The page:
1. Each experience I read about seems worse than the one that came before. 🙁 I knew this stuff happened, but I had no idea it was so prevalent, or so awful. Thanks for sharing, Melinda, and thanks also for pointing us to some great tools.

  2. Melinda, thank you for taking the risk and going out on a limb for the rest of us. I assume that you have since copyrighted and re-published your books so they can be enjoyed everywhere. I know I have seen your titles but don’t know if they are the same books.

  3. Well done, Melinda, I’m in agreement with you on the, so called, contacts: they cut both ways! Thank you for baring all for the cause.

    1. Thanks, T.D. There’s so much more about my experience I’d love to share. Luckily, IU has a post or two coming up in the near future from someone who knows exactly what my experience was, because hers was the same – she was just smart enough not to sign a gag clause. 🙂

  4. I was just asked how long it takes for a copyright registration to show up in the U.S. Copyright Office (great question!). It can take several months. My quickest was right at 5 months. Slowest was around 9. So if you’ve only been with a publisher a couple of months and your registration isn’t showing up, that doesn’t necessarily mean it hasn’t been filed.

  5. One of the problems authors face here comes from the fact that the publishers know that their failure to pay authors everything due is going to be difficult to prove in court; further, even if it were easy to prove, most of us cannot afford attorneys to represent us or to travel to the states where the publishers are and represent ourselves.

    Publisher policies also get changed unilaterally. When CreateSpace began offering printed books that looked good, publishers found them cheaper than printers such as Lightning Source. This reduced the books’ exposure inasmuch as CreateSpace didn’t (and still doesn’t) have the reach of Baker & Taylor and, as Melinda noted, publishers cut costs by not paying for expanded distribution.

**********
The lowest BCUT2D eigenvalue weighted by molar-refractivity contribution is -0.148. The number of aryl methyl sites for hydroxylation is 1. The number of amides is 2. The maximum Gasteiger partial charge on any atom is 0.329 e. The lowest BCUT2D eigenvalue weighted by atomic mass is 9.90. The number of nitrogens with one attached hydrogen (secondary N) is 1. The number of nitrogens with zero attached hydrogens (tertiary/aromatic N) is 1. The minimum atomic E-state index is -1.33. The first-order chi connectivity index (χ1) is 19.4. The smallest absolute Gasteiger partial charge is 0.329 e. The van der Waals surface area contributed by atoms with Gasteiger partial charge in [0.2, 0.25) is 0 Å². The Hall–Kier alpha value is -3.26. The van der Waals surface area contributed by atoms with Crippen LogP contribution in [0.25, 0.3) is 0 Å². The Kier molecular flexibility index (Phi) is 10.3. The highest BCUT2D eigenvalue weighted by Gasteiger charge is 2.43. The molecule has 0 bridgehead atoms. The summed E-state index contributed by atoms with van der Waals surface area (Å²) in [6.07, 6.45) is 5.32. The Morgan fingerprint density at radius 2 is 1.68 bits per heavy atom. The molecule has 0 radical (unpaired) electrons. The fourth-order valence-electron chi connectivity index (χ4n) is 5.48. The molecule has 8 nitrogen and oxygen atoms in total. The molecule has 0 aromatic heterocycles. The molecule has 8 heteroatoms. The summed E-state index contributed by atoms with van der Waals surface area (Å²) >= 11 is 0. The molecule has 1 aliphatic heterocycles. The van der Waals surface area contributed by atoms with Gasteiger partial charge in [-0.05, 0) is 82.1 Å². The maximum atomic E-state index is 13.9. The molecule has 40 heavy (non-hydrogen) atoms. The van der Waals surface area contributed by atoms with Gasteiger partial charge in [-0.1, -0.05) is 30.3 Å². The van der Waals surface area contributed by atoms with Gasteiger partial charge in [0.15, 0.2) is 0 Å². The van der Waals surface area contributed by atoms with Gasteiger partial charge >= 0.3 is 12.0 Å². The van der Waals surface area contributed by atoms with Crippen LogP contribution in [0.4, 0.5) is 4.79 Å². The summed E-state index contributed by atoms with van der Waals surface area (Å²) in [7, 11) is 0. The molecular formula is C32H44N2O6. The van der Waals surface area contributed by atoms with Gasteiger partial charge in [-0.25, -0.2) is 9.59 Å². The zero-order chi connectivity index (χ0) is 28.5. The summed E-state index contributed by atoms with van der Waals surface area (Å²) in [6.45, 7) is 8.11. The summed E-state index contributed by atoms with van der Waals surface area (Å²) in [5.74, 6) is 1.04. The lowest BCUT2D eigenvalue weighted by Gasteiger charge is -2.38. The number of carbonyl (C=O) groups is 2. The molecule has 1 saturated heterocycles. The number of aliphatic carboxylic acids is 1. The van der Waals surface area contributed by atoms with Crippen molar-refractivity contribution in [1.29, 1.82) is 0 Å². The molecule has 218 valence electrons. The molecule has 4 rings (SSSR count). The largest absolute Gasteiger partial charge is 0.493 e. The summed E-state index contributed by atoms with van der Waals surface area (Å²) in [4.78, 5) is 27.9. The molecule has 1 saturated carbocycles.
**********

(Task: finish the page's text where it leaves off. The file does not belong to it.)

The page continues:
While publishers may insert clauses in their contracts requiring authors to help with the promotion of the books, those same publishers don’t do everything they could, including issuing press releases for new books and sending review copies to outlets that won’t accept review copies directly from authors.

    Sorry you had to go through all this, Melinda, but your experience will probably help a lot of other authors from signing up with so many bad places.


    1. Thanks, Malcolm. Money is a huge issue, I think, for authors getting stuck in these situations. While I don’t know exactly how much they owe me, I have an email stating it would be my “biggest payout ever.” Knowing what my biggest payout up to that point had been, I have a pretty good idea. But even though it would have certainly helped during that summer of furloughs and government shutdowns, it wasn’t enough to justify paying an attorney to try and get it. And as they say, you can’t get blood from a turnip.

      Good point, too, about publishers not sending out press releases, review copies, etc. I had thought mine would. There was information online indicating that they had in the past. But it wasn’t in my contract, and I didn’t even think to look until it was too late.

      Luckily, CreateSpace Expanded Distribution no longer has a fee and can get the book everywhere Lightning Source can, so there’s no longer any excuse for paperbacks to not be widely distributed.

  6. It is such a learning experience. So sorry you have had to deal with this. Being a published author should be a thrill not a kill joy. I appreciate you sharing your story as it will help others before they get scammed. Very nice post. Thank you Melinda.

  7. Concise, and has links for every question one could have. Thanks! There are also editing scams.

    I was once directed to an editing company and all they did was run the book through some cheap software. How do I know? It was a book of Aesop parodies. “The chapter ‘The Ant and the Grasshopper’ should have about 40 more pages” Yeah, since the fable itself is just two paragraphs! They refunded after a lot of threats.